★ ★ ★ ★ ★ It was amazing Fun interesting warmly written book really enjoyed it and love the fact that there is also a Spotify playlist of all the music references available on the author’s website

Mr G.

★ ★ ★ ★ ★ A pleasure to read whether as a reflection on life or a distraction from it!

A pleasure to read whether as a reflection on life or a distraction from it! Well done Mr Smith on your debut. (Format: Kindle Edition)

Chris O

★ ★ ★ ★ ★ A Great Read

Once you have started reading this book it’s hard to put down. It’s an excellent first novel with some great music references and some important messages- not least , the close relationship between two people from very different generations who have a lot more in common than they might think and the importance of having a purpose in life and taking a few risks to follow your dreams. Looking forward to the next one !


★ ★ ★ ★ ★ Lovely poignant novel

I really enjoyed this novel, amusing and sad all rolled into one.

Mr. S. J. Thorpe

★ ★ ★ ★ ★ Great Page Turner!

When I started to read this book I didn’t really know what to expect but I very quickly became immersed in the narrative of two people united in their love for music. You get no spoilers from me but needless to say the characters are likeable and their journey is both fascinating and poignant. Highly recommend you invest some time with this novel, you won’t regret it!

Eco bunny

★ ★ ★ ★ ★ Real page-turner

This book is a lot of fun – I read it in two days, finding it hard to put down. Richard Smith’s dialogue is fantastic! It’s a family drama, but will be especially good for anyone who loves music as they are sure to enjoy the parallel experiences a grandfather and his granddaughter adjust to the next stage of their lives. If you enjoyed “Elizabeth is Missing” or “The 100 year old man who climbed out the window and disappeared” then you’ll like this. Humane, witty, super-readable, enjoy.


★ ★ ★ ★ ★ Wonderful first novel

What a wonderful first novel. The main character George is a loveable chap and his relationship with his granddaughter is heartwarming. Great read, looking forward to reading more from Richard Smith.

Peter Thombs

★ ★ ★ ★ ★ Music lovers, enjoy! Reviewed in the United Kingdom on 25 February 2020Format: PaperbackVerified Purchase A wonderful book which took the reader on a special journey. A simple but well written story line with a musical treasure trove of memories. Couldn’t put it down.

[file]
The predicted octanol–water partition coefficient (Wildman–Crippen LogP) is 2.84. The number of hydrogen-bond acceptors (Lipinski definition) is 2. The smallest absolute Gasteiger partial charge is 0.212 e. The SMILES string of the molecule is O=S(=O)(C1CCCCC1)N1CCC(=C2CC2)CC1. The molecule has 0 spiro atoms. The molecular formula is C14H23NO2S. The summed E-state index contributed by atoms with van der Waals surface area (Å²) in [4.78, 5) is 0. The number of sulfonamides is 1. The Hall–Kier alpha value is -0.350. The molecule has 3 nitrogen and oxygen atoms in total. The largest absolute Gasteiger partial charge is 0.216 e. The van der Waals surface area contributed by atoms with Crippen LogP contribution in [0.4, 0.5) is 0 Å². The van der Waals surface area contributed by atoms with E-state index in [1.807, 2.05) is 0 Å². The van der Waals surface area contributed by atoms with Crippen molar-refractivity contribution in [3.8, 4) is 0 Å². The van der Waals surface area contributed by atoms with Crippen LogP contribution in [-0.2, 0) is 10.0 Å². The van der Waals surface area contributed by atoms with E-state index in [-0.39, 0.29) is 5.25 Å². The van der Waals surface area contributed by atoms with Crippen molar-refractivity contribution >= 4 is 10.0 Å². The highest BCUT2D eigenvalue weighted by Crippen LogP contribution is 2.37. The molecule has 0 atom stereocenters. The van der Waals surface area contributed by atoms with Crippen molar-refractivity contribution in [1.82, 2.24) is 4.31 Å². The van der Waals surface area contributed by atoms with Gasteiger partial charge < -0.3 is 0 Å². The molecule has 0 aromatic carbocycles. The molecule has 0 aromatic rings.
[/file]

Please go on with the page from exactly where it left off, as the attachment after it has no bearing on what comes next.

★ ★ ★ ★ ★ It was amazing

I got this book as a gift and found it really enjoyable and hard to put down. It’s a story of music, relationships, dreams and realities.
The author managed to bring the characters to life in a way that had me totally invested – I was really annoyed by one character’s actions, which to me is a sign of a well-written book.
I really enjoyed the musical references too; some I recognised from my parent’s era, some were current that I knew and some I looked up on the book’s Spotify (available from author’s blog page) which brought the story to life further! I’d definitely recommend it and think it could also be a good one for book groups too – lots to discuss

Pat Cooper

★ ★ ★ ★ ★ Couldn’t put it down

This is such an enjoyable read . The main characters are warm and believable. You feel for George and Tara and want them to be happy . The book is full of musical memories which was an added enjoyment . Overall a book about love and family and well worth reading . I am sure to read it again , I enjoyed it so much .

Claire Smith

★ ★ ★ ★ ★ Engaging work from a new author

Heart-warming but not sentimental story dealing with the issues of older age and inter-family relationships particularly that of a teenage girl and her grandfather. It is told with a wry sense of humour.
Also great for people who love music as lots of references to familiar songs but all within the context of a well developed storyline. Made me dig out my old record collection and reflect on the power of music in life; and how complex and interesting family relationship are.